This February word leaked that Apple’s plant in Arizona was cooking up something exciting. Behind the buzz was a bunch of speculation about the plant’s recent receipt of a shipment of new Sapphire manufacturing equipment. What was behind the new equipment, insiders wondered. Word on the street was that the materials gave Apple the capacity to manufacture enough synthetic sapphire to double the current global output. As more details have become available, Apple’s CEO hinted at a “secret project” that the materials would be used for, rather than to create new iPhone display covers, as had been suspected.
Sapphire which is stronger than guerilla glass necessitates specific laser cutting tools that can handle its tough surface. Conventional processing of this would be cumbersome and costly. A new patent submitted by Apple is specifically for a special laser cutting technique that they have designed to make their processing of Sapphire more cost-effective.
A Story of Sapphire
Sapphire, also known as aluminum, was the metal chosen for the pyramid of the Washington monument. The rationale behind this choice was that sapphire has the best of many desirable qualities; it’s incredibly light and corrosion resistant, durable, yet pliant enough to be cast in the form of a cone. Corundum, the crystalline form of aluminum oxide, which is popularly known as sapphire (or ruby for red corundum), is considered a precious gem or stone. The strength of this metal is such that it can nick virtually any other mineral. And that strength coupled with its transparency makes it ideal for a multitude of different applications. The challenge, in using corundum, however, is that it can really wear down conventional processing tools.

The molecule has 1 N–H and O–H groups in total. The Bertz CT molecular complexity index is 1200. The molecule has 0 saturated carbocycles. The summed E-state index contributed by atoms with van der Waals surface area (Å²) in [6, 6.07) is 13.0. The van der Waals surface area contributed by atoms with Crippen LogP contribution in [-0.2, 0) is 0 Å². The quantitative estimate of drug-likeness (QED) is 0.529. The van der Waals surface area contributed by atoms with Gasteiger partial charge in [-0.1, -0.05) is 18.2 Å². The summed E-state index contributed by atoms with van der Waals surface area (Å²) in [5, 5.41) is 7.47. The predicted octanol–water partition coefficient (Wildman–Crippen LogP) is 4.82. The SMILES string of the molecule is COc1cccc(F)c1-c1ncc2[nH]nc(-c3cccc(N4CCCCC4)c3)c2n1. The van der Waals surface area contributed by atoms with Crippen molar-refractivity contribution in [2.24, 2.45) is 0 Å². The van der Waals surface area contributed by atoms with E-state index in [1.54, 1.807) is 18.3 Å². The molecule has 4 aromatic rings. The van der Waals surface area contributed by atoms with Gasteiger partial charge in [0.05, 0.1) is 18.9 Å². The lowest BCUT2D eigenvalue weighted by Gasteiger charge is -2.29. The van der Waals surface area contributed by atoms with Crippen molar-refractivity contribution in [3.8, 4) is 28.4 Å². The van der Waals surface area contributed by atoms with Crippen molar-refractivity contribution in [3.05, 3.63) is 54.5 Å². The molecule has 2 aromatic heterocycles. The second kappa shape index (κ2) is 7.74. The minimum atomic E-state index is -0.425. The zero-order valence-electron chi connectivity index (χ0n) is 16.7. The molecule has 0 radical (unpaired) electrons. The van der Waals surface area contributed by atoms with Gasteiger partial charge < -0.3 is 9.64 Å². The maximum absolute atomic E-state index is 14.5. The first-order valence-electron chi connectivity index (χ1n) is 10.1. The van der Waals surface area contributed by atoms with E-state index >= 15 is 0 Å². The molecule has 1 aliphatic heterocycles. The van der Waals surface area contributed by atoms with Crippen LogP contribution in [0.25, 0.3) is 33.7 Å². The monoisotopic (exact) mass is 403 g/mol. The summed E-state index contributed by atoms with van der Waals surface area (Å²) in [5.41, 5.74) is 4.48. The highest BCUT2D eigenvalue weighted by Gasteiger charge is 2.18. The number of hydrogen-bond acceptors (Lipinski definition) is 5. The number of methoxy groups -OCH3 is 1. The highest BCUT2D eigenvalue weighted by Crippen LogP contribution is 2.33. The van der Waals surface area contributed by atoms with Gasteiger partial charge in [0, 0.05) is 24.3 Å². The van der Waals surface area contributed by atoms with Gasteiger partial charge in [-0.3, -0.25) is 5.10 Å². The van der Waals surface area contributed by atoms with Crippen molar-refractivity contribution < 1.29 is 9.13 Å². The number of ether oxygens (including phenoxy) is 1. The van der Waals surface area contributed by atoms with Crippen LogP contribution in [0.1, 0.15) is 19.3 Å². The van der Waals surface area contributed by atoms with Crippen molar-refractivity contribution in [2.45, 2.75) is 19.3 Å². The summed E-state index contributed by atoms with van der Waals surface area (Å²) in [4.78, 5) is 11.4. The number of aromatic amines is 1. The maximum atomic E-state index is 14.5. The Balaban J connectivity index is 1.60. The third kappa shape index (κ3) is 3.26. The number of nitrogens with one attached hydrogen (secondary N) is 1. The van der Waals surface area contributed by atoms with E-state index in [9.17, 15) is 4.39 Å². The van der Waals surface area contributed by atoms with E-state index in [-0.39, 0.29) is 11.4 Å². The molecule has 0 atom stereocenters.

The Apple Laser Cutting Solution
Apple’s new patent appears to get around this challenge in several ways. Firstly, by providing a method for better cutting of hard, transparent materials with polished surfaces, specifically directing a laser beam onto the rough portion to melt and cut through it. Secondly, by producing a system designed to prepare and cut polished corundum.
In Apple's patent FIG. 3C, an embodiment is illustrated showing a laser being used to roughen the surface of the sapphire. Also, the laser appears able to move relative to the sapphire member, thereby etching a cutting pattern on its surface. Laser cutting, such as this, enables highly precise cutting, controlled by computer. In the patent’s roughening technique the pattern is chemically etched.
Possible applications are hinted at in Apple's patent FIG. 8, which illustrates an iPhone, in which a sapphire member could be implemented. The next figure shows a sapphire wafer that may be the source of multiple sapphire components. Finally, in Fig. 10 an example of a sapphire processing and growth system is illustrated and the system includes slicers and polishers, typically pre-processing equipment. Apple indicates that this system is will create increased efficiencies and save costs by laser cutting of sapphire in the long-term.
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